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Noise Control for Inpatient Nursing Units

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When answering Press Ganey, HCAP, and other surveys, patients regularly grade hospitals poorly on the question of noise in and near patient rooms. Analysis of historical data has shown noise levels in and near patient rooms steadily increasing over the past decades. Many hospitals have taken notice and are attempting to reduce noise levels, both in their existing facilities and when designing new facilities. In this blog post, I review some of the floor planning concepts that can be implemented during the early design phase to reduce noise in new facilities.

Direct line of sight is bad. Many nurses may not concur with me on this point, but with respect to noise control, it is undeniable. A direct line of sight from noise source to receiver means there is a direct path for sound to travel. The first place to apply this principle is in the layout of patient rooms. Layouts that allow line of sight from corridor to headboard should be avoided. Many of the intrusive noise sources of concern either originate in the corridor or are transmitted to patient rooms via the corridor. Unless there is a patient in isolation, patient room doors are rarely closed and a direct path for sound to travel will greatly limit the effectiveness of sound absorbing ceiling, wall, or floor surfaces. This direct line of sight frequently results from the desire to purposely create a direct line of sight or from the desire to provide for easy movement of patients and beds in and out of the room. Direct line of sight is less likely to occur if patient bathrooms are located toward the building interior rather than along the exterior wall. Even when bathrooms are located along the interior wall, they are sometime shaped such that the patient room entryway width expands as you enter the room, causing a direct line of sight to the patient. Regardless of the bathroom location, patient room entryways should be shaped so as to block the line of sight to headboards and as much of the patient bed as possible.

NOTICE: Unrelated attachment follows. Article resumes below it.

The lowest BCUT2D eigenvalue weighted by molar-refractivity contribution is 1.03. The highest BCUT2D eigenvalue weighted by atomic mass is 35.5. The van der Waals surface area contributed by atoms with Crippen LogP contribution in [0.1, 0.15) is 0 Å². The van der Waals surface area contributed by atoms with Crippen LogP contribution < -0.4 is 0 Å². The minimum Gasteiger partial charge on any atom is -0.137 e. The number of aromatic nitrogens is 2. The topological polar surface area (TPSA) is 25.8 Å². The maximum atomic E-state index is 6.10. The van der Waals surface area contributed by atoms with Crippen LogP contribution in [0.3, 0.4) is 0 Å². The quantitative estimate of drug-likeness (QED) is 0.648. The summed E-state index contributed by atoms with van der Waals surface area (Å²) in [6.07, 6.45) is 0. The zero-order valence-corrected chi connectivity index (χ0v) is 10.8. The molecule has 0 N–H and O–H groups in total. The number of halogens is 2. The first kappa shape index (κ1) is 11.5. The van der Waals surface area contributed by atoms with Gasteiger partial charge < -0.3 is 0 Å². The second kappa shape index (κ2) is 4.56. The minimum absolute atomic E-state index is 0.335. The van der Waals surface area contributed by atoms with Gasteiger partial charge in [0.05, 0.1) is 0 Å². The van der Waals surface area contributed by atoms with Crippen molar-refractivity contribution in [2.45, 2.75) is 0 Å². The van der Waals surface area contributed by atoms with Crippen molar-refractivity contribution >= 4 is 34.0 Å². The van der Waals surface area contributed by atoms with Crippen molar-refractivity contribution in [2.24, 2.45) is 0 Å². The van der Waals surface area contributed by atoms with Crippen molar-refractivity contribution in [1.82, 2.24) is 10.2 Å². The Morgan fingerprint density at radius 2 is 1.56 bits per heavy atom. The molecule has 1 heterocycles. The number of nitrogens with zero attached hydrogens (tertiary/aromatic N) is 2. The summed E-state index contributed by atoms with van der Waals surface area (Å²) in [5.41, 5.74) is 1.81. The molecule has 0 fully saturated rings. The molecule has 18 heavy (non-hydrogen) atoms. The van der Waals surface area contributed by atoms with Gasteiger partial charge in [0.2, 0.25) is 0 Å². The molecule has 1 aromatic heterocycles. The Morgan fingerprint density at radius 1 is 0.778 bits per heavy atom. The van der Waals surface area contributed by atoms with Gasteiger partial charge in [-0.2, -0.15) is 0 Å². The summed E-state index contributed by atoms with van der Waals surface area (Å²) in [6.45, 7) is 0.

Direct line of sight from patient room to patient room is also a problem. This is rare in modern healthcare facility designs, but is common in older facilities where patient rooms were located along both sides of a corridor. Where patient rooms will be located along both sides of a corridor, patient room doorways must be staggered rather than located directly across the hallway from each other. If a person can stand in one room and look through the doorway into another patient room, then sound can easily travel from that room to the other. What is the most problematic sound that travels from patient room to patient room? - Television noise. Transmission of conversations from one patient room to another can also occur and is most frequently a problem when conversations are taking place with patients that are elderly and hard of hearing.

Certain adjacencies can also result in excessive noise intrusion into patient rooms. Elevator lobbies should be located distant from patient rooms. During past noise surveys, I have noticed that visitors will often lower their voices while walking in patient corridors, but will not lower them in elevator lobbies. Patients in rooms near elevator lobbies are exposed to the regular noise of the elevator chime and to the conversations of passengers.
Care should also be taken when locating exercise rooms and family gathering rooms. Where these spaces are located adjacent to patient rooms, walls may need to be upgraded to types with higher STC’s. Vertical adjacencies must also be considered. What is above the patient rooms? If patient rooms, bathrooms, and corridors are stacked then there is unlikely to be a problem with vertical transfer of noise. However, on occasion, designs locate other uses above patient rooms. A careful acoustical analysis should be performed if building mechanical services equipment rooms will be located above or adjacent to patient rooms. Other troublesome vertical adjacencies include MRI suites, certain types of operating rooms, and busy public spaces.

These are some of the space planning issues that impact the acoustical environment. In future blog posts, I will address the control of HVAC noise, use of sound absorbing finishes, attenuation at the source for the myriad noise sources that can intrude into patient rooms, and use of electronic sound masking systems.

Whether you’re located in Chicago or elsewhere, if you are designing a new hospital facility or need an acoustical expert to help assess noise in an existing facility, you can contact me at Soundscape Engineering (